Waiter, There's a Brit in My Motherboard

Chris Roberts, Marten Davies, and Origin's second-in-command Neil Young are all renowned talents within the industry, but they've got more in common than just that: They're also British, a phenomenon that seems to have spread throughout the computer gaming industry on a national and, one assumes, global level.

Why so many expatriate Brits creating video mayhem stateside? Who better to ask than Davies, who seems nonplussed at the suggestion the second British Invasion is already upon us.

"My brother calls us the management slaves of the world. I don't know if he's right or wrong, but I think it's because about the time Atomic Sinclair arrived in Britain back in `83 - that was that kind of 8K machine that everybody could afford - everybody over there got involved in that and because they got involved in it, they were slightly ahead of the curve of the American market.

"One thing you'll find that the European market tends to do is that it will push the envelope on very inexpensive product, whereas the American market will say, `This particular piece of hardware is unsatisfactory. We need to build a better piece of hardware.' It's all down to disposable income, basically. When you're in a low-disposable income area, like Britain, you tend to push the envelope a little harder. I think that's the reason a lot of us are over here. We thought we could bring some of the expertise over but we kind of enjoyed the fact that the hardware was that much bigger and better."

Okay, but that doesn't explain why so many of the Queen's former subjects are hanging out at Lake Travis during the summer months. Is it just Austin, or is this much larger than the River City?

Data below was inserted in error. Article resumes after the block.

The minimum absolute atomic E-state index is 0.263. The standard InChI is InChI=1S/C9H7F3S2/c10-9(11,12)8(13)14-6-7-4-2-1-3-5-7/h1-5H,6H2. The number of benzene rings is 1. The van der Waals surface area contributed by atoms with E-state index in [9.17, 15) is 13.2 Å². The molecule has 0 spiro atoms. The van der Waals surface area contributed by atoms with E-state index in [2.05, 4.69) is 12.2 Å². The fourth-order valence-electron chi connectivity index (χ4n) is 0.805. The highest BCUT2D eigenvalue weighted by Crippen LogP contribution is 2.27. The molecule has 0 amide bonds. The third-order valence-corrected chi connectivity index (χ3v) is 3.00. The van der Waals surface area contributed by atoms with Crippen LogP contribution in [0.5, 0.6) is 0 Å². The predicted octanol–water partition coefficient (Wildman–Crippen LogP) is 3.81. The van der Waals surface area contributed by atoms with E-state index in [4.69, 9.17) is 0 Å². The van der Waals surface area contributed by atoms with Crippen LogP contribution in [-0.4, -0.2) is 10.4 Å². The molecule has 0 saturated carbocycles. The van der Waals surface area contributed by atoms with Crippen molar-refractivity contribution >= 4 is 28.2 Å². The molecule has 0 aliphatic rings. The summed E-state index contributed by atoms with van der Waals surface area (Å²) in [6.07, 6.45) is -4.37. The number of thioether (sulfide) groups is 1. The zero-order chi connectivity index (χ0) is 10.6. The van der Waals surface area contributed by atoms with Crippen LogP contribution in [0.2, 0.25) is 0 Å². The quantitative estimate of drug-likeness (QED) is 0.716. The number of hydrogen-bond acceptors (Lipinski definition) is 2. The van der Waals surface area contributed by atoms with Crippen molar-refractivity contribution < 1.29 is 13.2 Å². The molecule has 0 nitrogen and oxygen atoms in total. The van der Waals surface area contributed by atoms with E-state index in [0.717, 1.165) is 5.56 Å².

"I think it's the same all over America, but there tends to be more in Austin, I think, because Austin has now burgeoned into a great multimedia experience. I mean, if you're going to go anywhere in the country, in my view Austin is the place to come. It has all the facilities in terms of a social atmosphere and so on. The great thing about Austin is that it has this great community of artists, and computer games are about art and about presentation and music. And it's inexpensive. I think it's a revitalization and this particular business - the software industry - has consolidated here and is using all the facilities of this captive market of artists and musicians and the like, on top of which you've got IBM, Motorola, Dell... there's a good solid base.

"But in terms of Brits? Mad dogs and Englishman go out in the midday sun. It's 110 degrees here in the summer and I'm out there. It's a good spot to be." - M.S.

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